Neil Messer completed his PhD at the MRC Laboratory of Molecular Biology, Cambridge, before studying theology and ethics in Cambridge and at King’s College London. A minister of the United Reformed Church, he has worked in pastoral ministry, ministerial training and academic posts. Since 2009 he has been at the University of Winchester, where he is Professor of Theology. His research interests are focused on theological bioethics, neuroethics and the science-theology dialogue. He is the author of six books including Science in Theology (Bloomsbury, 2020), Theological Neuroethics (Bloomsbury, 2017) and Flourishing (Eerdmans, 2013), as well as several edited volumes and numerous articles and chapters.

Recent selected publications:


  • Science in Theology: Encounters between Science and the Christian Tradition, London: Bloomsbury T & T Clark.
  • Theological Neuroethics: Christian Ethics Meets the Science of the Human Brain (Enquiries in Theological Ethics), London: Bloomsbury T & T Clark.
  • Flourishing: Health, Disease and Bioethics in Theological Perspective, Grand Rapids, MI: Eerdmans.

Articles and book chapters

  • “Providence: Neuroethics,” in The Routledge Companion to Christian Ethics, ed. D. Stephen Long and Rebekah L. Miles, Abingdon: Routledge (in press).
  • “Human Flourishing: A Christian Theological Perspective,” in Measuring Well-Being: Interdisciplinary Perspectives from the Social Sciences and the Humanities, Matthew T. Lee, Laura D. Kubzanzsky, and Tyler J. VanderWeele, New York: Oxford University Press, 2021.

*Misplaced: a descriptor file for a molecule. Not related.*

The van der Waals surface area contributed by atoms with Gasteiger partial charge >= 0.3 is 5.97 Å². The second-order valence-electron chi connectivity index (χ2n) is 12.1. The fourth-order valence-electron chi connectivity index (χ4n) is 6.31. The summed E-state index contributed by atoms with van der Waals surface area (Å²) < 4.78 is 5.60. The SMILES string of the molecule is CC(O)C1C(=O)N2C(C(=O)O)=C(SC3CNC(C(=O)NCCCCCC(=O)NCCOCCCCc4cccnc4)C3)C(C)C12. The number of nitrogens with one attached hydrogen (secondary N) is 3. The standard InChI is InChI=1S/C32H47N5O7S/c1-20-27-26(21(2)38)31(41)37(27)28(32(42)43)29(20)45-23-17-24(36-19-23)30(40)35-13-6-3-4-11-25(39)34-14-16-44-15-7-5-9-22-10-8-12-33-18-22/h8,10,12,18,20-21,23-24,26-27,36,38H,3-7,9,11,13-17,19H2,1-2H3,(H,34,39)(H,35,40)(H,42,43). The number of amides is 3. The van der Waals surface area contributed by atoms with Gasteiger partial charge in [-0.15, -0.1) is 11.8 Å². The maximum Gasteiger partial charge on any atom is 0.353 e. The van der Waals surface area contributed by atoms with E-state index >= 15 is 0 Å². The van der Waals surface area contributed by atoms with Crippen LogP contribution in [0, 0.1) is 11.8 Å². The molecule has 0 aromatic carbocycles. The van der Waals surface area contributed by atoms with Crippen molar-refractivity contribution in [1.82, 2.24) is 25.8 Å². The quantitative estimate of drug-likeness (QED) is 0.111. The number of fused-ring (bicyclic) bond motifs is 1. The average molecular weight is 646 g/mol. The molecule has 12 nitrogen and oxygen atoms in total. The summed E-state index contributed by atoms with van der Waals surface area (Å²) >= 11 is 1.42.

• “Beyond ‘Science and Theology’: How Science Might Contribute to Theological Understanding,” Modern Believing2 (2021): 136–46.
  • Editorial: “Pandemic Theology: Christian Theology in the Midst of COVID-19,” Crucible (October 2020): 3–6.
  • “Judging the Secret Thoughts of All: Functional Neuroimaging, ‘Brain Reading,’ and the Theological Ethics of Privacy,” Studies in Christian Ethics1 (2021): 17—35.
  • “Christos Yannaras’ The Freedom of Morality and Western Christian Ethics,” in Christos Yannaras: Philosophy, Theology and Culture, ed. Andreas Andreopoulos and Demetrios Harper, Abingdon: Routledge (2019).
  • “Evolution and Theodicy: How (Not) to Do Science and Theology,” Zygon: Journal of Religion and Science, 53.3: 821–35.
  • “Bioethics and Practical Theology: The Example of Reproductive Medicine,” International Journal of Practical Theology, 21.2 (2017): 291–314.
  • “What Should Theology (Not) Learn from Science? The Case of the Human Brain,” in The Limits of Science, ed. Gillian Straine, Newcastle upon Tyne: Cambridge Scholars Press, 80–100.
  • “Contributions from Biology,” in The Oxford Handbook of Theology, Sexuality and Gender, ed. Adrian Thatcher, 69–87. Oxford: Oxford University Press, 2014.
  • “Sin and Salvation (Or, Salvation and Sin),” in Systematic Theology and Climate Change: Ecumenical Perspectives, Michael S. Northcott and Peter M. Scott, 124–40. London: Routledge, 2014.
  • (with Angus Paddison) “The Bible and Public Policy: What Kind of Authority?” in The Bible: Culture, Community and Society, ed. Angus Paddison and Neil Messer, 189–207. London: Bloomsbury T & T Clark, 2013.




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